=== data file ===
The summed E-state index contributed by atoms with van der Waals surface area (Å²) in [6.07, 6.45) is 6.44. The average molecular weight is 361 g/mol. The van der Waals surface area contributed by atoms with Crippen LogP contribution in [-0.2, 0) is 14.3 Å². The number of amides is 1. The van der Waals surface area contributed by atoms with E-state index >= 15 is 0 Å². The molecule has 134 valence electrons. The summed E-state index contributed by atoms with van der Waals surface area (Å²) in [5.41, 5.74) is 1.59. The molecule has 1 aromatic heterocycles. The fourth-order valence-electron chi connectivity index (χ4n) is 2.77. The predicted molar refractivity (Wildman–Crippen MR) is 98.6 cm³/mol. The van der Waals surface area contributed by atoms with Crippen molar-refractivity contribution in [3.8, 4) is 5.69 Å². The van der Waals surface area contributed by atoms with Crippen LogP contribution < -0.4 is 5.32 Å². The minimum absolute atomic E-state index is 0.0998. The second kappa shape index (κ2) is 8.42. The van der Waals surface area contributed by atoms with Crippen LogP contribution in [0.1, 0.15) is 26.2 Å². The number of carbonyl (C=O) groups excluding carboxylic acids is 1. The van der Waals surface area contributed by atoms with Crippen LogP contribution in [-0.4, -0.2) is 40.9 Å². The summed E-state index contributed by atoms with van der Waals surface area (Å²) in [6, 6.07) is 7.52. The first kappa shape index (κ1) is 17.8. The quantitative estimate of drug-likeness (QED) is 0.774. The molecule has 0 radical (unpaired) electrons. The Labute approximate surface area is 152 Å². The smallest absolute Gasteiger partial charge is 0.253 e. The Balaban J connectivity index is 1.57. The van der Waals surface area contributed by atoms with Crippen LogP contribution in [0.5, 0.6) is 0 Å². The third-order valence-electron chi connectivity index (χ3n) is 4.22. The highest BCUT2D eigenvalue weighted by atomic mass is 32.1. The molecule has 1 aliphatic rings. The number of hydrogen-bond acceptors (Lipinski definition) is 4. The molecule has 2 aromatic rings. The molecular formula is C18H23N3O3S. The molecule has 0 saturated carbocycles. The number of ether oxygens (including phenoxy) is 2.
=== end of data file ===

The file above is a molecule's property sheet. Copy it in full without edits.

The summed E-state index contributed by atoms with van der Waals surface area (Å²) in [6.07, 6.45) is 6.44. The average molecular weight is 361 g/mol. The van der Waals surface area contributed by atoms with Crippen LogP contribution in [-0.2, 0) is 14.3 Å². The number of amides is 1. The van der Waals surface area contributed by atoms with E-state index >= 15 is 0 Å². The molecule has 134 valence electrons. The summed E-state index contributed by atoms with van der Waals surface area (Å²) in [5.41, 5.74) is 1.59. The molecule has 1 aromatic heterocycles. The fourth-order valence-electron chi connectivity index (χ4n) is 2.77. The predicted molar refractivity (Wildman–Crippen MR) is 98.6 cm³/mol. The van der Waals surface area contributed by atoms with Crippen molar-refractivity contribution in [3.8, 4) is 5.69 Å². The van der Waals surface area contributed by atoms with Crippen LogP contribution < -0.4 is 5.32 Å². The minimum absolute atomic E-state index is 0.0998. The second kappa shape index (κ2) is 8.42. The van der Waals surface area contributed by atoms with Crippen LogP contribution in [0.1, 0.15) is 26.2 Å². The number of carbonyl (C=O) groups excluding carboxylic acids is 1. The van der Waals surface area contributed by atoms with Crippen LogP contribution in [-0.4, -0.2) is 40.9 Å². The summed E-state index contributed by atoms with van der Waals surface area (Å²) in [6, 6.07) is 7.52. The first kappa shape index (κ1) is 17.8. The quantitative estimate of drug-likeness (QED) is 0.774. The molecule has 0 radical (unpaired) electrons. The Labute approximate surface area is 152 Å². The smallest absolute Gasteiger partial charge is 0.253 e. The Balaban J connectivity index is 1.57. The van der Waals surface area contributed by atoms with Crippen LogP contribution in [0.5, 0.6) is 0 Å². The third-order valence-electron chi connectivity index (χ3n) is 4.22. The highest BCUT2D eigenvalue weighted by atomic mass is 32.1. The molecule has 1 aliphatic rings. The number of hydrogen-bond acceptors (Lipinski definition) is 4. The molecule has 2 aromatic rings. The molecular formula is C18H23N3O3S. The molecule has 0 saturated carbocycles. The number of ether oxygens (including phenoxy) is 2.